After Mark scouted the situation out in the morning, we decided to trek up Trail Creek in the afternoon.
Then on down to a very debauched hot tub scene, five of us in there with wine (I had water), and various, never-before-told, hilarious tales of teenage exploits. Unfortunately — or fortunately? — those photos are not yet uploaded to the cloud.
Last night’s meal was extraordinary. Not just the grilled steak and vegetables, but the conversation, which turned heated very quickly, ignited by the question, “Should we do something to commemorate the passing of Dad and Mom?” This question was inspired by the fact that John C. had created a bench for our sister Mary, his deceased wife who died one year ago, which we had ceremoniously dedicated two days earlier.
And let me tell you, I was utterly astonished by both the passionate divergence of opinions and the attentive respect for each others’ points of view. For about 30 minutes it felt like we were being held in an intensely focused, emotional cauldron of attention while we worked out what, if anything we would do or not do. The main divergence was between holding them forever in our hearts and commemorating them through telling our stories to each other, children and grandchildren, and the idea of doing something physical, some kind of material trace that that would commemorate not just their passing but their import in our and others’ lives. And if so, what? Another bench? Possibly. The question remains alive.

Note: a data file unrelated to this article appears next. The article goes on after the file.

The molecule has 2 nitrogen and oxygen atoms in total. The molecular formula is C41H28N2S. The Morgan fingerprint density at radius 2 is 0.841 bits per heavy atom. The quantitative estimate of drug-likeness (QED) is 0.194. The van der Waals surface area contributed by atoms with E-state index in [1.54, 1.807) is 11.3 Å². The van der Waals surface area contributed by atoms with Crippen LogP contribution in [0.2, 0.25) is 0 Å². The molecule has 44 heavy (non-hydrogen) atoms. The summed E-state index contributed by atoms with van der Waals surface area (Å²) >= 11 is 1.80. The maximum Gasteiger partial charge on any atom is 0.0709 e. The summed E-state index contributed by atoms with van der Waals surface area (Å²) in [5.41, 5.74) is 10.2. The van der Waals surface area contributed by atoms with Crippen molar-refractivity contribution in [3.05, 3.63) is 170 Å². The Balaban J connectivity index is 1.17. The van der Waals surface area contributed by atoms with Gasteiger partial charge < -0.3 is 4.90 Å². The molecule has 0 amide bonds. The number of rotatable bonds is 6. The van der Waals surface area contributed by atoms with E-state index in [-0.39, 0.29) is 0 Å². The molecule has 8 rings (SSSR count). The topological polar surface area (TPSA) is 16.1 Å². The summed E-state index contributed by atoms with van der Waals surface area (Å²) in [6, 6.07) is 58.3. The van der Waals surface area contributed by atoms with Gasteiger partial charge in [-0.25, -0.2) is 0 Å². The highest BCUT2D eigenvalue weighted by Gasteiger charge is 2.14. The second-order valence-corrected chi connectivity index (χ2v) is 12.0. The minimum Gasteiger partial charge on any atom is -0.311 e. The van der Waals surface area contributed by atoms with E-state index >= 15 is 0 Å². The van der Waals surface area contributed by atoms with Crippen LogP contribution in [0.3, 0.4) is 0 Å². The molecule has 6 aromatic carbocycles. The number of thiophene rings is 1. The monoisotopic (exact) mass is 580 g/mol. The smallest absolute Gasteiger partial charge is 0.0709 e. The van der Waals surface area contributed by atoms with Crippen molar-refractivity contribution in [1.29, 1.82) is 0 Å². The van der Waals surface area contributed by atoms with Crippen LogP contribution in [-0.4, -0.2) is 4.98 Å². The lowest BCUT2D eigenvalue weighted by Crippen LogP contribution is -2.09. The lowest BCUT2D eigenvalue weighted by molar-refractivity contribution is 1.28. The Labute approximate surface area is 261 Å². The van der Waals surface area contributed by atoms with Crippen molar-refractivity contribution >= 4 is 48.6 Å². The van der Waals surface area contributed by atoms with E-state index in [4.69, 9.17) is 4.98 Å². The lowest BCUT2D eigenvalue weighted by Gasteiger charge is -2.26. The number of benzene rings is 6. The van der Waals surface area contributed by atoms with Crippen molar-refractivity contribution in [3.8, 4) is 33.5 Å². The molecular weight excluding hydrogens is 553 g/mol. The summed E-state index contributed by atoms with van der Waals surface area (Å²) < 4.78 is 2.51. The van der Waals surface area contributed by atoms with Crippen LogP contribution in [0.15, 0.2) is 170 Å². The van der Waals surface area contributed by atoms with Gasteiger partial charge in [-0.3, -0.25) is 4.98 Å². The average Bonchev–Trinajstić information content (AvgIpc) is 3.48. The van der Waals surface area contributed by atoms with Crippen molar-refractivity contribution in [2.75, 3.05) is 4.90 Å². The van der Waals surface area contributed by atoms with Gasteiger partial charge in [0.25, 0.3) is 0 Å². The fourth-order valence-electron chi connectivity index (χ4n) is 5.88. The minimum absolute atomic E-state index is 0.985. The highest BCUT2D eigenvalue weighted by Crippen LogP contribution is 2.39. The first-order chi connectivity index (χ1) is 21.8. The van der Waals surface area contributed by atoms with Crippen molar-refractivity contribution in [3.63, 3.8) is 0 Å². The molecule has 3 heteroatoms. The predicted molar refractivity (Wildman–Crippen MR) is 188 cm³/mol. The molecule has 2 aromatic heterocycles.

What struck me about the conversation was how we, as a regenerating family unit, are transforming the way we are with one another, each of us opening to more and more of our authentic selves and sharing this expansion in our group process. And already, after only three days, we can see/feel the results. Would that families and other groups all over the world open themselves to receive and focus the passionate intensity of this past weekend’s Full Moon.
We, as a nuclear family, did truly “transform the meaning of ‘go nuclear’.” And the results are thrilling to both participate in and to behold.
After dinner, we regaled Mark to soothe us with some of his beautiful musicianship. An hour later, I was the first to go to bed. Two views from above . . .
Today: SNOW! Paula, who has to fly out with David for Baton Rouge later this morning, wanted to get a picture of them in the snow. So we all traipsed out, laughing, asking her to lie down and make an angel in the snow. Are you kidding?
Paula was wearing sandals, and not only would our southern belle not make an angel, she walked in Mark’s footsteps all the way out and back so as not to get wet.
“I’ll make an angel!” I found myself yelling, as I promptly lay down and started to swish arms and legs back and forth.
But the snow was crispy, and did not make an angel. Instead — can you believe? — we were greeted by a smiley face.